Twenty years ago we started a family by picking up a 5-pound little girl who needed us or we needed her. It happened so many tears and laughs ago; I can’t remember who needed who.
She had similar coloring to ours. And she was so much fun we went and got another even though his skin pigmentation was different, but not as different as the next two boys we brought into our house.
If you’re reading this, you either have a family that doesn’t match or are considering such a step. You might even be reading this to glean a little knowledge and wisdom from an expert who has been down the trail you’re thinking of going. Uh, yeah, I’ve been down the trail. I’m still on the trail. But don’t hold out for wisdom. All I can tell you for sure is that matching DNA doesn’t make you a family. Inside jokes do.
That’s where the bonding is.
My children have a joke they repeat frequently. Several years ago they watched the movie RV. IF you haven’t seen this stupid film here’s all you need to know. The star, Robin Williams, decides not to take his family to Hawaii, instead he rents an ugly RV and then embarrasses his children as they drive cross country.
During a particularly upsetting point he rushes toward the family and says enthusiastically, “Good news,”
“We’re adopted,” the teenage girl responds.
When I do something stupid, one of my children will turn to her siblings and say, “Good news.”
When their dad started losing his hair, “Good news,” the boys told each other.
When I get varicose veins, another child will motion toward the blue spider veins on my calf and sympathize by saying, “Good news.”
That particular inside joke is getting old.
I thought family photos would be a bonding experience, made an appointment with a photographer and asked the kids what color scheme they would like.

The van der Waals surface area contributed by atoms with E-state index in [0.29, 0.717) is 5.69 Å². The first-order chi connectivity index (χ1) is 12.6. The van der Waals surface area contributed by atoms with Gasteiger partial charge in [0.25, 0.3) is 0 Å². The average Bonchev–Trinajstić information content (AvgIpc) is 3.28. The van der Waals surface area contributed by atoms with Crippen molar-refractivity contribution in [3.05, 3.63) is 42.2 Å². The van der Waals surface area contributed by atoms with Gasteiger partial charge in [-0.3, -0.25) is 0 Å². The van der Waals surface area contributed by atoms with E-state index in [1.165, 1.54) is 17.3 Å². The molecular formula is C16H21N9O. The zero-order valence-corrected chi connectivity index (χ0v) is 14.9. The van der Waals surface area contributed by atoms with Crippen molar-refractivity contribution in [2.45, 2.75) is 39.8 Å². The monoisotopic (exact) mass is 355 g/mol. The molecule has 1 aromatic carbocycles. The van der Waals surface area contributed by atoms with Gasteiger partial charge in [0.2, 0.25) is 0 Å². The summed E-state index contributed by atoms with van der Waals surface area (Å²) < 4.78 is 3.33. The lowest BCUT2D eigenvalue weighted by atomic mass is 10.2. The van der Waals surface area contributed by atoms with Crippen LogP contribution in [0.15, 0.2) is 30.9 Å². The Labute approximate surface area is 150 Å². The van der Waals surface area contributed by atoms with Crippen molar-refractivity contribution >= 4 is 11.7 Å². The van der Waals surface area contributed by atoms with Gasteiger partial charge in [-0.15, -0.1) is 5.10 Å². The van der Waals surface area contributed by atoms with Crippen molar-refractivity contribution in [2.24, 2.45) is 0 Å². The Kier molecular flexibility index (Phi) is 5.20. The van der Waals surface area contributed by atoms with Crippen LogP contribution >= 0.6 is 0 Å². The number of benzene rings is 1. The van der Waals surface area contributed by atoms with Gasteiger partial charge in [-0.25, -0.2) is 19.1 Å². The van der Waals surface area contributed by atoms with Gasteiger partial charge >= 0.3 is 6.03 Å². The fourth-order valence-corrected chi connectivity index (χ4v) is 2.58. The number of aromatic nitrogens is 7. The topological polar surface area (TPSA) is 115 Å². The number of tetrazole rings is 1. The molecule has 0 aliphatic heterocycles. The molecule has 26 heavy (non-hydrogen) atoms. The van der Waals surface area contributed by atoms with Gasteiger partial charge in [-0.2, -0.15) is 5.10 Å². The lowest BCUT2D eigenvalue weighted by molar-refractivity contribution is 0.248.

“I think we should be allowed to show our individual and unique tastes,” my oldest daughter suggested “We’ll all wear what we want.”
“I have a new shirt,” 11-year-old Rae chirped excited about the prospect of wearing clothes I told her should be saved for school.
“It’s ugly,” Tyson said with more conviction than you would expect from a brother who hadn’t even seen the new addition to his sister’s wardrobe.
“I’m good to go, Mom,” Charlie said cheerfully when I asked if he’d like something new and unstained for this picture that would be a permanent record of our family unit. “It’s all good.”
He wore a white undershirt to the photo shoot.
Tyson prefers black T-shirts with no collar, no buttons, and no pocket. Definitely no pockets.
“That’s like just weird having a little pocket on your chest,” Tyson muttered. “Like what you going to stick in there, a little bottle of nose drops? Gross.”
Justin wanted to go shopping for something new. Tyson warned him not to get pockets.
Roxy will wait and see what “mood” strikes her after she’s done her hair.
The photographer’s smile looked more insincere than the ones the kids were displaying to the camera. They were standing in a rigid line with about six inches between each of them.
“Get closer together,” he told them waving an arm.“You on the end, in the white T-shirt. Put your hand on your sister’s shoulder.”
“What for?” Charlie asked.
The 15-year-old laid a stiff hand on his sister’s shoulder.
“Don’t pinch me,” Tyson yelled from the other side jumping away from the group.
“I was putting my hand on your shoulder,” Roxy said innocently. “Because we’re a happy family that loves each other.”
“Love me without touching me,” the 13-year-old threatened.
The two youngest stood grinning stiffly at the camera. The camera man snapped a couple pictures.
“Would you like something a bit more relaxed,” he finally suggesting looking around the park.
“See if Charlie can still hold us all up,” someone said.
In an enthusiastic scrabble, they all tried to balance on the football player’s back. He can hold them all; they just aren’t particularly stable.
“Let’s do a pyramid,” one of the kids said and within ten seconds they had agreed that the boys would be the base and the girls would climb on top. And that’s the picture that will hang on our wall this year. Because DNA doesn’t matter. If you’re tired of inside jokes—try a pyramid.
Watch for my unwise advice in this blog on a weekly basis. Let me know how you’re doing on this trail.
By AJ Slade